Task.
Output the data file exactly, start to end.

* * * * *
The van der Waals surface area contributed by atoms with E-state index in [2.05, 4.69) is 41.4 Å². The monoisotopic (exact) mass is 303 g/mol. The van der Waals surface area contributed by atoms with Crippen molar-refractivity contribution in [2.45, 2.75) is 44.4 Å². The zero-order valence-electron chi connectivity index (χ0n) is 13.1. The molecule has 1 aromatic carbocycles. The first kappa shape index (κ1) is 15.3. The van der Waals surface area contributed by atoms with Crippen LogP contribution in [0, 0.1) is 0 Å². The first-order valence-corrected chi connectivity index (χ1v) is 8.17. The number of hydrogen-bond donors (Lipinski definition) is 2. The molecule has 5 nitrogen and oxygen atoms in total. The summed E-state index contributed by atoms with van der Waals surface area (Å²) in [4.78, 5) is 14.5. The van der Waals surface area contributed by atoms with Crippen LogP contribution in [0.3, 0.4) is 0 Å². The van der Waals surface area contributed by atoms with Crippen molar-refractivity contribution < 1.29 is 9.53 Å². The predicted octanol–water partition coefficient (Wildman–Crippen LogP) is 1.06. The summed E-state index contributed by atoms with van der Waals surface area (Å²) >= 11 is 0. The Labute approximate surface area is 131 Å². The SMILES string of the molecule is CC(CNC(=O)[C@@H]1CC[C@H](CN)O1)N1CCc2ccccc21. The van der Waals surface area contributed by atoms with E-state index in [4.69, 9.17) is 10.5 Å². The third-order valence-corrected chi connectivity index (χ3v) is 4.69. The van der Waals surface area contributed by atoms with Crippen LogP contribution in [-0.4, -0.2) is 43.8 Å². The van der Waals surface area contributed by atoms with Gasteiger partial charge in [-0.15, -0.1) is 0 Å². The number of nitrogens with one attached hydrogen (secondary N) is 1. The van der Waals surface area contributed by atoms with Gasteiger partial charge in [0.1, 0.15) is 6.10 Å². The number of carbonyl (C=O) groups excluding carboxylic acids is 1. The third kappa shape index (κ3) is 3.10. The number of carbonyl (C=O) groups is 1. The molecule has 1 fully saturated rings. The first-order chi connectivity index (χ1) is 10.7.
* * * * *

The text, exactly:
The van der Waals surface area contributed by atoms with E-state index in [2.05, 4.69) is 41.4 Å². The monoisotopic (exact) mass is 303 g/mol. The van der Waals surface area contributed by atoms with Crippen molar-refractivity contribution in [2.45, 2.75) is 44.4 Å². The zero-order valence-electron chi connectivity index (χ0n) is 13.1. The molecule has 1 aromatic carbocycles. The first kappa shape index (κ1) is 15.3. The van der Waals surface area contributed by atoms with Crippen LogP contribution in [0, 0.1) is 0 Å². The first-order valence-corrected chi connectivity index (χ1v) is 8.17. The number of hydrogen-bond donors (Lipinski definition) is 2. The molecule has 5 nitrogen and oxygen atoms in total. The summed E-state index contributed by atoms with van der Waals surface area (Å²) in [4.78, 5) is 14.5. The van der Waals surface area contributed by atoms with Crippen LogP contribution in [0.3, 0.4) is 0 Å². The van der Waals surface area contributed by atoms with Crippen molar-refractivity contribution < 1.29 is 9.53 Å². The predicted octanol–water partition coefficient (Wildman–Crippen LogP) is 1.06. The summed E-state index contributed by atoms with van der Waals surface area (Å²) >= 11 is 0. The Labute approximate surface area is 131 Å². The SMILES string of the molecule is CC(CNC(=O)[C@@H]1CC[C@H](CN)O1)N1CCc2ccccc21. The van der Waals surface area contributed by atoms with E-state index in [4.69, 9.17) is 10.5 Å². The third-order valence-corrected chi connectivity index (χ3v) is 4.69. The van der Waals surface area contributed by atoms with Crippen LogP contribution in [-0.4, -0.2) is 43.8 Å². The van der Waals surface area contributed by atoms with Gasteiger partial charge in [-0.15, -0.1) is 0 Å². The number of nitrogens with one attached hydrogen (secondary N) is 1. The van der Waals surface area contributed by atoms with Gasteiger partial charge in [0.1, 0.15) is 6.10 Å². The number of carbonyl (C=O) groups excluding carboxylic acids is 1. The third kappa shape index (κ3) is 3.10. The number of carbonyl (C=O) groups is 1. The molecule has 1 fully saturated rings. The first-order chi connectivity index (χ1) is 10.7.